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The impact of Social Networks on Innovation, Competitiveness and Firm Performance in the South African Context: a case study of emerging construction firms in the Free State

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dc.contributor.author Ramorena, Mphulane
dc.date.accessioned 2018-04-19T07:22:50Z
dc.date.available 2018-04-19T07:22:50Z
dc.date.issued 2016
dc.identifier.uri http://hdl.handle.net/11462/1319
dc.description Published Thesis en_US
dc.description.abstract Small businesses play a very important role in every economy hence their prosperity is a concern to all. In south Africa, recent researches have indicated low levels of performance and high attrition rate among small businesses. It is generally accepted that small business’s survival is threatened by their larger business counterparts that are able to utilise their vast resources to their advantage. Fortunately, research evidence suggests that the ability of small businesses to compete with their bigger counterparts lies in their ability to engage in innovative activities. However, the sustainability of such innovative activities, depends on knowing which factors drive innovation the most in small businesses. In the present study it is theorized that when emerging construction firms engage in social networks (internally and externally) and innovate, they will be more competitive and experience better firm performance. This problem is explicated in the conceptual framework from the perspective of social capital theories, especially social networks. In general terms, this study contends that, small firms can rely on their social networks (both internal and external) to innovate in order to enhance their competitiveness and performance. Specifically, from social capital theory, it is argued that the resources embedded in social networks can be utilised by Emerging Construction Firms (ECFs) to be innovative and competitive for better firm performance. A literature review preceded the empirical study to fully comprehend the theoretical and conceptual underpinnings of the interaction between social networks, innovation, competitiveness and firm performance. Thereafter, 16 hypotheses were formulated based on the conceptual framework. Data were then collected from 800 ECFs graded at category 1 to 7 by the Construction Industry Development Board (CIDB) in the Free State province of South Africa. A key finding from mainstream literature is that due to resource limitations, smaller firms like ECFs will always find it difficult to compete with their big business counterparts on innovation and performance when they rely on money and tangible assets only. Literature also overwhelmingly indicates that innovation is enhanced by collaborative ability. Further, the literature reviews also strongly indicated a positive relationship between innovation and firm performance. The major empirical findings of this study are:  Strong positive relationship exists between networking, innovation and ECFs’ performance.  Both product and process innovation positively impacted ECFs’ performance. Implications of these and other findings are presented and discussed in this research thesis alongside recommendations for research, policy and practice. en_US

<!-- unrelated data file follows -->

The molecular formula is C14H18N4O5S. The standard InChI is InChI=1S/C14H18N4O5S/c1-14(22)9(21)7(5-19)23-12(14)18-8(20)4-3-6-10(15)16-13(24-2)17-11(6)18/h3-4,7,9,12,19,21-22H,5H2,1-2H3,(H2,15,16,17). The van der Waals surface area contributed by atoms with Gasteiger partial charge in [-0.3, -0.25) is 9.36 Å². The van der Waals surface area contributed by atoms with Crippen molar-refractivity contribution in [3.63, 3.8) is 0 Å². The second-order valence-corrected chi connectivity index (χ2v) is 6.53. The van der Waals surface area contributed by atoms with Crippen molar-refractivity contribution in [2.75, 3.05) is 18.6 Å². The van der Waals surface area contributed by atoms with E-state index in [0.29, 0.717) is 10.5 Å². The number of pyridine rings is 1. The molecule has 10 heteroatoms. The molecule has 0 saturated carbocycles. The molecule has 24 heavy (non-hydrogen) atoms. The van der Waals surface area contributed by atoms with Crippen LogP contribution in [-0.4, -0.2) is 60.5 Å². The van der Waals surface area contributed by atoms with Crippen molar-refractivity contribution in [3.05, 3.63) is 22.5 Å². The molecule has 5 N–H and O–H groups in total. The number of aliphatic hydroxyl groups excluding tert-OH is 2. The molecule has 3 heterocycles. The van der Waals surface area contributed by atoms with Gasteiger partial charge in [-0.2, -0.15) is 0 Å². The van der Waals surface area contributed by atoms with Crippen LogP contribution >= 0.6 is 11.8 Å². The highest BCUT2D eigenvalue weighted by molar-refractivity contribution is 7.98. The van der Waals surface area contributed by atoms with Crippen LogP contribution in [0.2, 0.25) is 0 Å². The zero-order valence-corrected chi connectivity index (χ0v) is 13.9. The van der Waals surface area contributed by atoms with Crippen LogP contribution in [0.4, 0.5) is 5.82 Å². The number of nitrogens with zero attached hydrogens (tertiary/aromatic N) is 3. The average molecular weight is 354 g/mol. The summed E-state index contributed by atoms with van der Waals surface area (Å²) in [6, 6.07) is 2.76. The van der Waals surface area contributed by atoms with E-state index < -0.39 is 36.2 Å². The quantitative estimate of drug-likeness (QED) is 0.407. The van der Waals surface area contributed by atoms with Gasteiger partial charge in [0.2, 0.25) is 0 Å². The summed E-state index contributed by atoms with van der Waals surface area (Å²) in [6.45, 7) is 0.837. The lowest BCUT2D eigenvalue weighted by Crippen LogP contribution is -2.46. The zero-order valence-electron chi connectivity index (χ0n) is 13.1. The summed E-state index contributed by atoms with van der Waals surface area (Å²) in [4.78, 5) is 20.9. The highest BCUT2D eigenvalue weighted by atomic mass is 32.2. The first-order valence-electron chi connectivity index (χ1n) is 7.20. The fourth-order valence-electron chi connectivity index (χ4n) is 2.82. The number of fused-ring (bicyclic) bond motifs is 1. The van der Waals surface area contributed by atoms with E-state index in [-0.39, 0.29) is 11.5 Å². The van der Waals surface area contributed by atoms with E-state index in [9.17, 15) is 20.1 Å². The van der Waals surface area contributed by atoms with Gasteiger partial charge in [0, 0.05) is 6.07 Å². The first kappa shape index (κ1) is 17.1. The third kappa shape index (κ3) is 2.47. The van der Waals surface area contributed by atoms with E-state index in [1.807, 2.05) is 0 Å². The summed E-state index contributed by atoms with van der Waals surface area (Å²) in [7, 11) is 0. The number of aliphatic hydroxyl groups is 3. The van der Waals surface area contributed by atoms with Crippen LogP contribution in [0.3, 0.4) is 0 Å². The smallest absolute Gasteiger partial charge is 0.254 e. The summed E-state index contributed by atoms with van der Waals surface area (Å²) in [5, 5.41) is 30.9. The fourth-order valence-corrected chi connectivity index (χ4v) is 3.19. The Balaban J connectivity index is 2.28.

dc.format.extent 12 987 487 bytes, 1 file
dc.format.mimetype Application/PDF
dc.language.iso en_US en_US
dc.publisher Bloemfontein: Central University of Technology, Free State en_US
dc.title The impact of Social Networks on Innovation, Competitiveness and Firm Performance in the South African Context: a case study of emerging construction firms in the Free State
dc.type Thesis en_US
dc.rights.holder Central University of Technology, Free State

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